Tijuana Carolina's first encounter with COVID-19 came in June 2020.
Carolina's mother and brother tested positive for the virus during that month and were each very sick for a while. Her youngest son, a student at Aiken High School, tested positive around the end of October, and her eldest son, a USC Aiken student, tested positive around Thanksgiving.
The virus was then transmitted to Carolina's husband, and she took care of both her husband and older son at home. Soon after, Carolina, 47, began feeling sick and was eventually admitted to the emergency room, where she tested negative for COVID-19. Despite her test result, she was experiencing basically every symptom associated with the virus.
"I developed a cough, body aches, headaches, sore throat, lost my taste and smell, lightheadedness, dizziness, no appetite, (and a) fever" of 103 degrees, Carolina said.
While Carolina was in the ER, she experienced diarrhea, which led to dehydration and, eventually, kidney failure. She also said she developed pneumonia, as well as diabetes.
In addition to the initial test, she has tested negative for the virus two other times. She did, however, get tested for COVID-19 antibodies at the end of January, and that test came back positive.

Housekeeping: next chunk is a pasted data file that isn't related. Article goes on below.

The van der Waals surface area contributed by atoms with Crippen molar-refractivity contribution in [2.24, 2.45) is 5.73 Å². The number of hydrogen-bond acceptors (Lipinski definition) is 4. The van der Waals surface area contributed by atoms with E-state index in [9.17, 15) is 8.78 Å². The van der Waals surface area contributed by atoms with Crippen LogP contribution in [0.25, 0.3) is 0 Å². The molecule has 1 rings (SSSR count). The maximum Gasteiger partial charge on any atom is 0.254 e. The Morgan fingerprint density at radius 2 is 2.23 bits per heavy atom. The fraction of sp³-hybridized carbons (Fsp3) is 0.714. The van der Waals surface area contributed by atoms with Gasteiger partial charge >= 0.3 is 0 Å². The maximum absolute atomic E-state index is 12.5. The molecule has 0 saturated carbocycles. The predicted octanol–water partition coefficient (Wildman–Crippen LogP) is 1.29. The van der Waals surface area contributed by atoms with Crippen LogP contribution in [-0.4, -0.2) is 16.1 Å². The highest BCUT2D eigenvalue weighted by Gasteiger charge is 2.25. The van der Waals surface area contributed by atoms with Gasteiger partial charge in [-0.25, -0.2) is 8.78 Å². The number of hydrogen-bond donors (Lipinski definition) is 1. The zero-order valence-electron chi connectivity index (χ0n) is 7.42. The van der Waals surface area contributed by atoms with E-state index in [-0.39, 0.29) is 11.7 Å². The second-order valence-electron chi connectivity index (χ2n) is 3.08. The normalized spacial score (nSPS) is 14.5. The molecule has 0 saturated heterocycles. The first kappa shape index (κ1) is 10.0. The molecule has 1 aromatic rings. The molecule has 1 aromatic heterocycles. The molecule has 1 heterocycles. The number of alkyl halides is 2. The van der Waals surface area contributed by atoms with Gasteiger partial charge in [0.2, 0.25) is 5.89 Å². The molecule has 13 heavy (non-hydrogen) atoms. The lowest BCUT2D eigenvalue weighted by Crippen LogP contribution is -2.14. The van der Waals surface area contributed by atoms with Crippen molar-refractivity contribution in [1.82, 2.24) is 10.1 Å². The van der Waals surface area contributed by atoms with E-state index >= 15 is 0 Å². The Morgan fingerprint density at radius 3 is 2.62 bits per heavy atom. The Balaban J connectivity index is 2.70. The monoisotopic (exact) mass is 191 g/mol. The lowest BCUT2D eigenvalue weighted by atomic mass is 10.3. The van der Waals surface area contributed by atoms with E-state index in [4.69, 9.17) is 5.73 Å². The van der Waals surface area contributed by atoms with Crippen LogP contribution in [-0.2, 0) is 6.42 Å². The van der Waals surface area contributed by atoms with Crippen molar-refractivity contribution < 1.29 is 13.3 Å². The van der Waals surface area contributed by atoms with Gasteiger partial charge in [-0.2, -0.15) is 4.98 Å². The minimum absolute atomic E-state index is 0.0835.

Since coming home from the ER, Carolina's hair has also started shedding, which she said happened to her mother as well. Despite all this, Carolina is still a fighter.
"I can't complain," Carolina said. "I thought I was going to go to the other side, but I just prayed about it and did what I needed to do that I know I needed to do to come home."
COVID-19's unequal impact
Carolina is one of 103,280 Black South Carolinians who has been diagnosed with COVID-19 since the state saw its first case of the virus on March 6, 2020. These 103,280 cases represent 20.4% of the state's total cases, as of data reported Feb. 20.
Of those 103,280 cases, 2,279 people have died, for a 2.2% rate of death. This percentage is the highest for any race in the state. By comparison, 4,524 white residents have died out of 227,840 cases, for a 2% death rate.
Along with the death rate being the highest, Black residents also account for the highest rate of COVID-19-related hospitalizations. Of the 103,280 COVID-19 cases in Black S.C. residents, 7,153 of them have been hospitalized, for a 6.9% hospitalization rate.
Comparatively, 10,221 white residents have been hospitalized, for a 4.5% rate.
Gail Diggs, an Aiken City Council member and director of community health and outreach at Rural Health Services, said she sees a few factors behind the Black death rate being the highest.